Friday, July 29, 2011

A Blogger Who’s A Breed Apart

Before renting Hachi: A Dog’s Tale, I knew what I was in for. At least, I thought I did.

But instead of getting drawn in by the unwavering loyalty of a pooch, I couldn’t get past the irresponsible characters (based on real people from 1920s Japan). I went to the Web to see if anyone else had the same reaction.

I didn’t find what I was looking for, but I ended up on a dog blog unfamiliar to me. It appears to be an anti-Pit Bull proselytizer. In one post, it compares the lack of press given to a tortured, mixed-breed dog named Star while Patrick the Pit Bull tugged at a nation’s heartstrings. The blogger’s theory is that Pit Bulls get an undue amount of positive publicity thanks to Pit Bull advocates who can’t see past the pedestals on which they keep these ferocious beasts.

It was a wacky rant that I thought needed an injection of rational perspective. I started writing a comment. Certainly the mixed-breed Star had suffered unconscionable acts, but the blogger seemed to be making the story of abuse into a contest of breed-based oneupmanship. I started to explain that responsible Pit Bull advocates anticipate a day when they’ll no longer have to sway public opinion about the Bully breeds, a day when “Breedism” will fade away.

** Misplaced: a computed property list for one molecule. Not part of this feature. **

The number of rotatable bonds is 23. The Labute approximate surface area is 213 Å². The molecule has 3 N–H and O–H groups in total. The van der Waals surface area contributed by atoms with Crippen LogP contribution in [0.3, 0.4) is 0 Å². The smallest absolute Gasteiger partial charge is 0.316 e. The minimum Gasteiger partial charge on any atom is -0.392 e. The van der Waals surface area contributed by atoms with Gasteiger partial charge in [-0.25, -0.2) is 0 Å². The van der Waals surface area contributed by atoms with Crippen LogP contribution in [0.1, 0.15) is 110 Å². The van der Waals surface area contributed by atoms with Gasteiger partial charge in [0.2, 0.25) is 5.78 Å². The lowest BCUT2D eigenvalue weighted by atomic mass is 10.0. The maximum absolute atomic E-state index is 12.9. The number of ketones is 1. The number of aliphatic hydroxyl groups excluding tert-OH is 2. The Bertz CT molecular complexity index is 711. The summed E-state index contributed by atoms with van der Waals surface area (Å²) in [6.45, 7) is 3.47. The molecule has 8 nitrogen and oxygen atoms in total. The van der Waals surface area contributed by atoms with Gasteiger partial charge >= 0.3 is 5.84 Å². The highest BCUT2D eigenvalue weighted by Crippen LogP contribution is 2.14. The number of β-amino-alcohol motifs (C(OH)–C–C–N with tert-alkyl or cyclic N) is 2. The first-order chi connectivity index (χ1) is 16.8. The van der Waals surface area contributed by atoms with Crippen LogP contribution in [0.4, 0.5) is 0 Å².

The more I wrote, the more I realized that to really make my case, I needed to know more about this blogger and his/her readers. I noticed that the other comments were written by bloggers who were listed both on the Blogroll and as Followers of this anti-Pit Bull blog.

Turns out, one person is behind it ALL—different names, same individual. The blogger is his/her own followers, readers, and favorites. Whew! That’s a lot of personalities all wrapped up into one! I wrote Lull under a pseudonym when I first started, but had to drop it because I couldn’t keep track of who I was. (I know: I’m not spy material.)

Probably needless to say, I didn’t bother finishing my comments. I doubted the sanity of my captive audience and thought it unfair to rile “them.”

[Pics from Bad Rap and The Sula Foundation.]

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